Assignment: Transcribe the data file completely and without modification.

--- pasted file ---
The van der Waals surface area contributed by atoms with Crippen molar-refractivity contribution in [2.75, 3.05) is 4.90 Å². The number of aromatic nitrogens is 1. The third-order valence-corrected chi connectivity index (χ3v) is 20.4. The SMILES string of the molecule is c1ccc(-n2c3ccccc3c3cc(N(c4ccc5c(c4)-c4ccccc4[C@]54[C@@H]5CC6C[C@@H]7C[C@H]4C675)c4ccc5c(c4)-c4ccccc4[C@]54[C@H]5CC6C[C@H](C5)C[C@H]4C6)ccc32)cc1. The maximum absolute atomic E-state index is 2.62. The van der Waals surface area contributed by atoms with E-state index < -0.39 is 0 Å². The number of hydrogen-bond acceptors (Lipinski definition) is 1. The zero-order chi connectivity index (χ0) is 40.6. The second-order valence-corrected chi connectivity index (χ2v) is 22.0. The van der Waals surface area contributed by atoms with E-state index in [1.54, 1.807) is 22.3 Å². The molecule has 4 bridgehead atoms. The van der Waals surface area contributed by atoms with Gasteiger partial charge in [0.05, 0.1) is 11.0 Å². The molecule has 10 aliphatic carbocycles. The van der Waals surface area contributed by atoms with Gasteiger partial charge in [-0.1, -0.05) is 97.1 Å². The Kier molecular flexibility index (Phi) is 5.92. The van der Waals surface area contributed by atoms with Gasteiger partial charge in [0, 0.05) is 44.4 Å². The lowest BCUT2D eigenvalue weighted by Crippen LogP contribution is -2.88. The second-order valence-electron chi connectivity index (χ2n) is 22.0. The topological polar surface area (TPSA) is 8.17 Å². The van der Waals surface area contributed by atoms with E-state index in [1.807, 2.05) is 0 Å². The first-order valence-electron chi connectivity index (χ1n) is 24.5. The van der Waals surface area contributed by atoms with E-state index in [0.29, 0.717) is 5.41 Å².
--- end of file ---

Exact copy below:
The van der Waals surface area contributed by atoms with Crippen molar-refractivity contribution in [2.75, 3.05) is 4.90 Å². The number of aromatic nitrogens is 1. The third-order valence-corrected chi connectivity index (χ3v) is 20.4. The SMILES string of the molecule is c1ccc(-n2c3ccccc3c3cc(N(c4ccc5c(c4)-c4ccccc4[C@]54[C@@H]5CC6C[C@@H]7C[C@H]4C675)c4ccc5c(c4)-c4ccccc4[C@]54[C@H]5CC6C[C@H](C5)C[C@H]4C6)ccc32)cc1. The maximum absolute atomic E-state index is 2.62. The van der Waals surface area contributed by atoms with E-state index < -0.39 is 0 Å². The number of hydrogen-bond acceptors (Lipinski definition) is 1. The zero-order chi connectivity index (χ0) is 40.6. The second-order valence-corrected chi connectivity index (χ2v) is 22.0. The van der Waals surface area contributed by atoms with E-state index in [1.54, 1.807) is 22.3 Å². The molecule has 4 bridgehead atoms. The van der Waals surface area contributed by atoms with Gasteiger partial charge in [0.05, 0.1) is 11.0 Å². The molecule has 10 aliphatic carbocycles. The van der Waals surface area contributed by atoms with Gasteiger partial charge in [-0.1, -0.05) is 97.1 Å². The Kier molecular flexibility index (Phi) is 5.92. The van der Waals surface area contributed by atoms with Gasteiger partial charge in [0, 0.05) is 44.4 Å². The lowest BCUT2D eigenvalue weighted by Crippen LogP contribution is -2.88. The second-order valence-electron chi connectivity index (χ2n) is 22.0. The topological polar surface area (TPSA) is 8.17 Å². The van der Waals surface area contributed by atoms with E-state index in [1.807, 2.05) is 0 Å². The first-order valence-electron chi connectivity index (χ1n) is 24.5. The van der Waals surface area contributed by atoms with E-state index in [0.29, 0.717) is 5.41 Å².